Even if he got away with everything, Kerviel was not going to make much money from all his trading. So, why did he start in the first place?
Part of it may have to do with his background. He came from a working class background. He hadn’t gone to the elite business schools that many of his colleagues had. So he may have felt driven to prove that he fit in with fellow traders.
But there was something else: Failed by supervisors more concerned with profits than traders’ mental health, Kerviel had become a trading addict. As we discussed in a previous article, the brain activity of successful traders is similar to that of someone high on alcohol, cocaine or heroin. A chemical called dopamine floods the brains of winning traders making them euphoric, just like drug users. But when profits turn to losses, the trader is like a junkie in need of a fix – he needs another successful trade to get a dopamine “high.”
Years later, Kerviel admitted to becoming obsessed with winning, as if he was “playing a computer game.” He was quoted as saying that he had experienced pleasure in making “astronomic” bets. Addicted to the markets, he would stay at his desk in front of a quote screen for 16 hours at a time, only answering workmates with a robotic “yes” or “no”.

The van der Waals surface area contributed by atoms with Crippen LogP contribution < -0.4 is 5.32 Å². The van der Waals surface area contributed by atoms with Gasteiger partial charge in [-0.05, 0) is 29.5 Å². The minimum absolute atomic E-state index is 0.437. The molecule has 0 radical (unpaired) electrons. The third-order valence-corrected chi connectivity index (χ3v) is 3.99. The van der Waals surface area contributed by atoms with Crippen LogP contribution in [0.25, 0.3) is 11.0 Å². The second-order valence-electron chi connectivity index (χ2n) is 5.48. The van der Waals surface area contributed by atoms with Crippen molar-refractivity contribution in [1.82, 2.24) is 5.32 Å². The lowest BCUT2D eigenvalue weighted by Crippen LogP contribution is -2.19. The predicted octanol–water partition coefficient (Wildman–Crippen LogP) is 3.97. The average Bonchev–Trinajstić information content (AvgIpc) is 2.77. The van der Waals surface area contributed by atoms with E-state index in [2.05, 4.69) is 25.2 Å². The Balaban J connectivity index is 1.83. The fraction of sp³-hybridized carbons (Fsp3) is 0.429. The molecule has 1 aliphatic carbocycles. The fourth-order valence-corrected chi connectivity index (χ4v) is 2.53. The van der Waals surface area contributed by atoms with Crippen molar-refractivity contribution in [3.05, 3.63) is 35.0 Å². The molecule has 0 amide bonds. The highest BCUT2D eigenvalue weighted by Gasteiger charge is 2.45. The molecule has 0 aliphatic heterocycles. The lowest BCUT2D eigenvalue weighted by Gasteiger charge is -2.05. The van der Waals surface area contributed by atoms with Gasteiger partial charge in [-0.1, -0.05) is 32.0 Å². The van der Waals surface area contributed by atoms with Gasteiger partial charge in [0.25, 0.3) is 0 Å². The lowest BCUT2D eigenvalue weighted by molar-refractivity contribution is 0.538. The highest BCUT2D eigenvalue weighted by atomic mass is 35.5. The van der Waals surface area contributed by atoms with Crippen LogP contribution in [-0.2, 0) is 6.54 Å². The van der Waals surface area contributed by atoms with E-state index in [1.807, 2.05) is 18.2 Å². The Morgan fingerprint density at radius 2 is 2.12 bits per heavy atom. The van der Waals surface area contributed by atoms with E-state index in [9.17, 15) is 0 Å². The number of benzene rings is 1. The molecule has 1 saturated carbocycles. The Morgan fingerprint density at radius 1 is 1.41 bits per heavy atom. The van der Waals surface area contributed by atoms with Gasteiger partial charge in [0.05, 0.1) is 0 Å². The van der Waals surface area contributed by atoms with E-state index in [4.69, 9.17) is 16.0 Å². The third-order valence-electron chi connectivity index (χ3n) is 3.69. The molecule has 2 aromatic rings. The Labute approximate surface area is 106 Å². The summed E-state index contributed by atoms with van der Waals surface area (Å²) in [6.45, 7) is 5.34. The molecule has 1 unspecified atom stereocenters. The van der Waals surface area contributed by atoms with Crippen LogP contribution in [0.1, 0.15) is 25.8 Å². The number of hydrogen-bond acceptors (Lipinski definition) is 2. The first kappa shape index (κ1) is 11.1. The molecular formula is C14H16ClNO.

As we’ve noted in the past, Warren Buffet – considered by many to be the greatest investor in history – has no stock price monitors in his office. He knows that minute-by-minute watching of stock prices doesn’t help with long-term investment decisions. Kerviel, on the other hand, became obsessed with them and this helped cause him to make catastrophic investment decisions.
Kerviel was eventually convicted for breach of trust, forgery and unauthorized use of SocGen’s computers. He was given a three-year jail term in 2010, and ordered to pay back SocGen US$6.3 billion, a sum the bank acknowledges that it will never collect.
After spending less than five months behind bars, Kerviel was given a conditional release in 2014. He continues to appeal his sentence.
In addition to defrauding his employer, Kerviel made all the worst mistakes an investor can make: he was overconfident, used too much leverage, did not have a stop-loss strategy, and he became emotional and obsessive.
The person who lost more money than any other trader ever made the same mistakes we’re all prone to make. We all need to be alert to avoid repeating them, whether we’re trading hundreds, thousands or billions of dollars.